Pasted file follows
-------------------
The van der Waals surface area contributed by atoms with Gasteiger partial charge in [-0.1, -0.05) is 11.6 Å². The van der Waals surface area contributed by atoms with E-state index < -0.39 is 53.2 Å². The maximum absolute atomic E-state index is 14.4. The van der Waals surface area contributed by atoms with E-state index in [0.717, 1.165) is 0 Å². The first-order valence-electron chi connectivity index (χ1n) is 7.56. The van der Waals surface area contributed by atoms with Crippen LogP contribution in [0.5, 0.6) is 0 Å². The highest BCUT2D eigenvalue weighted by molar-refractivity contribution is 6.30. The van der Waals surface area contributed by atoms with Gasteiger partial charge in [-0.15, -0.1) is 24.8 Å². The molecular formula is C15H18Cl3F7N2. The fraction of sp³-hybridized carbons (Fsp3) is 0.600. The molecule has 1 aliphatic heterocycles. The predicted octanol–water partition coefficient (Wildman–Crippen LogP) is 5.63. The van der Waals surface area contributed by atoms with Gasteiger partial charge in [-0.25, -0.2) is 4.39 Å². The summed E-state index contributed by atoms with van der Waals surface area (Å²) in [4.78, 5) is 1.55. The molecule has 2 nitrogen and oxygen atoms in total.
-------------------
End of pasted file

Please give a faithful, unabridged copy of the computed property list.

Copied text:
The van der Waals surface area contributed by atoms with Gasteiger partial charge in [-0.1, -0.05) is 11.6 Å². The van der Waals surface area contributed by atoms with E-state index < -0.39 is 53.2 Å². The maximum absolute atomic E-state index is 14.4. The van der Waals surface area contributed by atoms with E-state index in [0.717, 1.165) is 0 Å². The first-order valence-electron chi connectivity index (χ1n) is 7.56. The van der Waals surface area contributed by atoms with Crippen LogP contribution in [0.5, 0.6) is 0 Å². The highest BCUT2D eigenvalue weighted by molar-refractivity contribution is 6.30. The van der Waals surface area contributed by atoms with Gasteiger partial charge in [-0.15, -0.1) is 24.8 Å². The molecular formula is C15H18Cl3F7N2. The fraction of sp³-hybridized carbons (Fsp3) is 0.600. The molecule has 1 aliphatic heterocycles. The predicted octanol–water partition coefficient (Wildman–Crippen LogP) is 5.63. The van der Waals surface area contributed by atoms with Gasteiger partial charge in [-0.25, -0.2) is 4.39 Å². The summed E-state index contributed by atoms with van der Waals surface area (Å²) in [4.78, 5) is 1.55. The molecule has 2 nitrogen and oxygen atoms in total.